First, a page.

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What was the constitutional convention and why did the U.S. need it?
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The Constitutional Convention was a response to the need of creating a governing document for the United States government. The first conventions created the Articles of Confederation, however, these documents were weak in power since states had too much power in relation to any central government. Since, so many powers such as the ability to coin money and organize an army were left to individual states, the economy and political stability of the nation was fragile. Hence, the Constitutional Conventions convening after the Revolutionary War took upon the most bold ideas of how to create a centralized government.
For instance, the three branches of government were formalized in the first three Articles of the new US Constitution with separation of powers and checks and balances built in to prevent and regulate corruption. Representation was key in these debates and the bicameral legislative body we know today as the US Congress was theorized and created during this meeting at the convention.
The US Constitutional Conventions were held to create formal documents that would outline how the government of the United States would run as the US gained independence from England's colonial rule.
The Constitutional Convention 1787
Fifty-five delegates from 12 states moved quickly to develop a new structure for the government.
The Virginia Plan
The early debates centered on a proposal by James Madison known as the Virginia Plan. Supported by the large states, it called for a bicameral (two-house) legislature empowered to make laws. The lower house was elected by voters in each state, and the upper house was chosen by the lower house from candidates nominated by the state legislatures. Representation in both houses was based on population. The executive was chosen by the legislature for one term and was responsible for executing all laws. The legislature also appointed the judges to one or more supreme courts and lower national courts. A Council of Revision made up of the executive and judges could veto laws passed by the legislature or the states; a vote by both houses was needed to override a veto by the Council.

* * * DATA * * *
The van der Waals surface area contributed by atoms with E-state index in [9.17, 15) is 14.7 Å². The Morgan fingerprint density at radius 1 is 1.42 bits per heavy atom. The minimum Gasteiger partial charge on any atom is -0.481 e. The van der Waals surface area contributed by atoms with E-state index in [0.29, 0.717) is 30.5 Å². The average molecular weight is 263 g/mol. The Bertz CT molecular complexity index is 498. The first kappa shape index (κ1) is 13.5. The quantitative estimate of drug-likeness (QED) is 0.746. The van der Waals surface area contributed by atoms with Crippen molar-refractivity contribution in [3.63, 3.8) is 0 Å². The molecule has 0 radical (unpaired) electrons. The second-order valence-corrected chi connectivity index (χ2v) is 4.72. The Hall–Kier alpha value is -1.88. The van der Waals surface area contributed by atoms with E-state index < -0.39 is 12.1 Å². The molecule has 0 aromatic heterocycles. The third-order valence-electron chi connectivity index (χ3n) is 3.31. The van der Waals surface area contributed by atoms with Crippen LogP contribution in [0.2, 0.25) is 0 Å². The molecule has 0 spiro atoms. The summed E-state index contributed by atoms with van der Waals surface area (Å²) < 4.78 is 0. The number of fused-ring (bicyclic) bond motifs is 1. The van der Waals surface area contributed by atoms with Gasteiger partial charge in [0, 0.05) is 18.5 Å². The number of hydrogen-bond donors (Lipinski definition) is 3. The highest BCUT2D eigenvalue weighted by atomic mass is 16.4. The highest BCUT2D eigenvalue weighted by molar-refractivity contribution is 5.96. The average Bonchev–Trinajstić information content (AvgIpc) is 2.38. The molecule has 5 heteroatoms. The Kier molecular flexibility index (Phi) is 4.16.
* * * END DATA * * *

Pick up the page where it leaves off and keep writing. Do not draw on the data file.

The New Jersey Plan
The small states supported a less radical departure from the Articles of Confederation. The New Jersey Plan kept the one-house legislature, with its powers expanded to include raising revenue and regulating commerce. Each state had one vote, and the members were chosen by the state legislatures. A multiperson executive elected by the legislature was proposed. The executives, who were removable by action of the majority of the governors, also appointed judges to the Supreme Court. Laws passed by the legislature were binding on the states, and the multiperson executive was authorized to compel obedience to the law.
The Great Compromise
The New Jersey Plan was rejected, but the apportionment of representation in Congress continued to divide the Convention. The large states wanted proportional representation (by population), and the small states demanded equal representation (one state, one vote). The Great Compromise (also known as the Connecticut Compromise) provided that seats in the House of Representatives would be apportioned according to the population of each state, with members elected directly by the people. In the Senate, each state would have two senators, voting independently, chosen by their legislatures.
Decisions on slavery
Slaves were a significant percentage of the population in the Southern states. The issue of whether or how to count slaves was resolved by a formula used by Congress in 1783. For purposes of representation in the House and assessing direct taxes to the states, population was determined by adding the "whole number of free persons" and "three-fifths of all other persons." The phrase "all other persons" meant slaves. In addition to adopting the Three-Fifths Compromise, the delegates to the Convention allowed the slave trade to continue by denying Congress the power to prohibit it before 1808 and agreed that fugitive slaves should be returned to their masters.
Compromise over the presidency
The Convention accepted a one-person executive but hotly debated how the president should be elected (by Congress or the people) and the term of office. The solution was the Electoral College. The legislatures of each state chose electors equal to their total number of representatives in Congress. The electors then voted for two people, one of whom could not be from their state. The individual who received the most votes became president and the person with the next highest total became vice president. In the event of a tie, the House of Representatives decided the election and each state had one vote. The president's term of office was set at four years, and no express limit was put on the number of terms.
It was needed to keep the colonies bonded as a confederation, later a federation, as they had no great desire to work together having divergent iterests. The common ground was fear of a return of the British in force to reinforce their hold over the colonies. The following gives you the details of what happened.
The Constitutional Convention (25 May - 17 September 1787) was a meeting of US state delegates in Pennsylvania.